The latest Ohio by the Numbers report (now available on The Buckeye Institute's website) shows that while Ohio's labor market did not see any remarkable changes in December, it did continue a healthy growth trend. Private companies added another 6,300 Ohioans to their payrolls, while governments lost 1,200 employees. Ohio's unemployment rate continued to drop, falling from 5 percent to 4.8 percent. Ohio's unemployment rate has now fallen by more than twice as much as the national rate over the past year……Unfortunately, the decline in the unemployment rate was not again concurrent with a rise in the labor force -- Ohio gained 6,300 private sector and shed 1,200 total government jobs in December; Ohio's unemployment rate dipped markedly to 4.8 percent; Ohio ranked 28th nationally in private sector job growth since January 2010, increasing 8.4 percent (11th-ranked Michigan increased 8.9 percent); Ohio currently ranks 47th nationally for private sector job growth since January of 1990, increasing only 10.9 percent (top-ranked North Dakota grew 102.6 percent during the same time span).
For the full report, please click here. For the full labor force update, click here.
On February 10, The Buckeye Institute released a report reviewing the initial budget blueprint released by Governor Kasich on February 2, 2015. The budget contains some positive, and long overdue, pro-growth reforms such as large reductions in the personal income tax. It also has many elements that will not boost Ohio's growth as envisioned but will instead limit prosperity. These elements include a doubling down by the Governor on previously rejected tax increases such as on cigarettes, the oil and gas industry and the Commercial Activities Tax. They also are violations of principles of sound tax policy as The Buckeye Institute outlined in a recent report. The following are several initial observations:………Overall state spending is increasing faster than can be justified through either inflation or population growth. The largest increase comes from moving the Medicaid expansion costs back onto the General Revenue Fund (GRF) books. However, state-only GRF spending also eclipses inflation.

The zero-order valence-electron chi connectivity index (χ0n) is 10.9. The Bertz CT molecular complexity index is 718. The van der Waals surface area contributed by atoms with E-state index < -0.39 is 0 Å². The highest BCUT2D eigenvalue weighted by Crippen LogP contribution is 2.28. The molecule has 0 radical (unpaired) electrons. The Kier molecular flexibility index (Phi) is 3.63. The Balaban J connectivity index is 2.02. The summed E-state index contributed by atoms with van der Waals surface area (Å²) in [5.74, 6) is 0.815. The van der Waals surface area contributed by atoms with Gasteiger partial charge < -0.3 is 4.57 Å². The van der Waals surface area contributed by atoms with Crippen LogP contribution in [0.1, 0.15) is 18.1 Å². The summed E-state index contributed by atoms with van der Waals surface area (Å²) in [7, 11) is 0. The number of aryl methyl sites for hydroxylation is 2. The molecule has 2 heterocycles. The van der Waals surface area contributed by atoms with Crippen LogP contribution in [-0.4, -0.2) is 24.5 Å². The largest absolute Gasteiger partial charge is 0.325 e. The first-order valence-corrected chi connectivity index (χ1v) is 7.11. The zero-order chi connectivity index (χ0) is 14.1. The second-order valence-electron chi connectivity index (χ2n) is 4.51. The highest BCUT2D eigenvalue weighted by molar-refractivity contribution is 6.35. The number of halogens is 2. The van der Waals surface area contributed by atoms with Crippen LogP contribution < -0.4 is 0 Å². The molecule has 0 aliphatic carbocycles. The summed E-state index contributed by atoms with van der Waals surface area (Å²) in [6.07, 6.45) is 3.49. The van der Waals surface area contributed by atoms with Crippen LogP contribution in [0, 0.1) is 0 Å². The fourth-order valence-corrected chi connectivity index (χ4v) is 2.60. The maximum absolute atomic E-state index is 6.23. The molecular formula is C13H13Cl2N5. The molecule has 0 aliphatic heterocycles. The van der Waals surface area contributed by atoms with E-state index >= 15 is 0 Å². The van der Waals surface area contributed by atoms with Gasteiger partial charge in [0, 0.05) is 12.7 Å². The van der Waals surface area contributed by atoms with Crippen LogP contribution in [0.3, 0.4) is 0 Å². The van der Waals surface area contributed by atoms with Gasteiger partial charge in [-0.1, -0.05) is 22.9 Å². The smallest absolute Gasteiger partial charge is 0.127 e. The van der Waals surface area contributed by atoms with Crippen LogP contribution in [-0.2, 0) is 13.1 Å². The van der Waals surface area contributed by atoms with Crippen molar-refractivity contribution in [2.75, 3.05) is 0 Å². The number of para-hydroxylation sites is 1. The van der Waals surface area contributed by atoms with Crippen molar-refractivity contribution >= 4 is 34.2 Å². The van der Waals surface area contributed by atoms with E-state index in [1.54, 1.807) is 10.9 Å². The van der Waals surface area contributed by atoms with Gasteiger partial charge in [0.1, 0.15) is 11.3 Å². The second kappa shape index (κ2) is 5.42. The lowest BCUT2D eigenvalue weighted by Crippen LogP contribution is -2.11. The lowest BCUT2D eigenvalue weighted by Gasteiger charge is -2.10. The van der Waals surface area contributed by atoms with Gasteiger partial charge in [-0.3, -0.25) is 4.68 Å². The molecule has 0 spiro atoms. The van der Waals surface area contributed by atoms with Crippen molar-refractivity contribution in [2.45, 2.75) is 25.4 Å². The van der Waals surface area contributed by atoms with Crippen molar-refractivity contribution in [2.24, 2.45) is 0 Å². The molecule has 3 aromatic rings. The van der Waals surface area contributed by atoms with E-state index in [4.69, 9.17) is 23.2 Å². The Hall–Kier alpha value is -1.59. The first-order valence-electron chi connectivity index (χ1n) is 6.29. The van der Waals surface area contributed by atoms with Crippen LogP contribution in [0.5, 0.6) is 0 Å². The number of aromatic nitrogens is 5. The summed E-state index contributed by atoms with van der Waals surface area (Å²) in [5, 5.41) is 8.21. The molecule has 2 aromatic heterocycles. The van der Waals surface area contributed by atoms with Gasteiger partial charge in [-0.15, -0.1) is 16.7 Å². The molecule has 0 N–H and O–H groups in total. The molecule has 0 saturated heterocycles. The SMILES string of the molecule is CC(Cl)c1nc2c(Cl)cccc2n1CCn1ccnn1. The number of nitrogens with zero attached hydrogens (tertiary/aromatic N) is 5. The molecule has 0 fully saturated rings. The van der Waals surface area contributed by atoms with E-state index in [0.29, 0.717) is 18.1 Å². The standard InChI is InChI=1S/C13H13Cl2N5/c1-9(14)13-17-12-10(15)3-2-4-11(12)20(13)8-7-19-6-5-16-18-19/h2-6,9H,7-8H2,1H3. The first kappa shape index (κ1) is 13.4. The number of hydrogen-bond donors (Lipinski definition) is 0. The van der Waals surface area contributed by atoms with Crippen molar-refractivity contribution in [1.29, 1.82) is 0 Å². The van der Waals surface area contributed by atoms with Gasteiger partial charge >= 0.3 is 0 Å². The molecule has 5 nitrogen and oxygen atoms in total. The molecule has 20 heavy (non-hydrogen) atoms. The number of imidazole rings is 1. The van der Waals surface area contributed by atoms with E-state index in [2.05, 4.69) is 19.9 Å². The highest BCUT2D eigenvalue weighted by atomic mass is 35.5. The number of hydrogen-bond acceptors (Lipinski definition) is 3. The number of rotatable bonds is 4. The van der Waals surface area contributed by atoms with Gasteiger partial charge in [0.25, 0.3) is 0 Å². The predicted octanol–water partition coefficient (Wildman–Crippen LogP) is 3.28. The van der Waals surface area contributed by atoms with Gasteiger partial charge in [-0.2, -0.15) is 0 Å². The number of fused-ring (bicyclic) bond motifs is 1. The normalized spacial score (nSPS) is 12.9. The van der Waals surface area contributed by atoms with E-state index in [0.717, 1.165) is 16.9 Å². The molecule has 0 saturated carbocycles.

To view the entire report, click here.
On Monday, February 23, The Buckeye Institute released a new report that explains how a change to federal Medicaid funding rules may cause the Medicaid expansion program to become even more costly to Ohio taxpayers. In 2013, The Buckeye Institute warned that the Centers for Medicare and Medicaid Services (CMS) could disallow a tax scheme on which Ohio depends to fund the expansion. A more recent federal investigation of that same scheme in Pennsylvania has brought renewed scrutiny to the system and raised the likelihood of a ban. Buckeye's report finds that if CMS issues such a rule change in 2016, Ohio's state budget will cumulatively lose up to $1.3 billion in anticipated revenue by 2022. Worse, the expansion program will become a cumulative net loss by 2026, and continue to impose annual losses thereafter.
The report's author, Joe Nichols, stated, "As previously warned, the decision to expand Medicaid was a risky move given so much federal funding uncertainty. Unfortunately, our latest findings confirm that Medicaid expansion remains an ill-advised policy decision and a bad deal for Ohio taxpayers."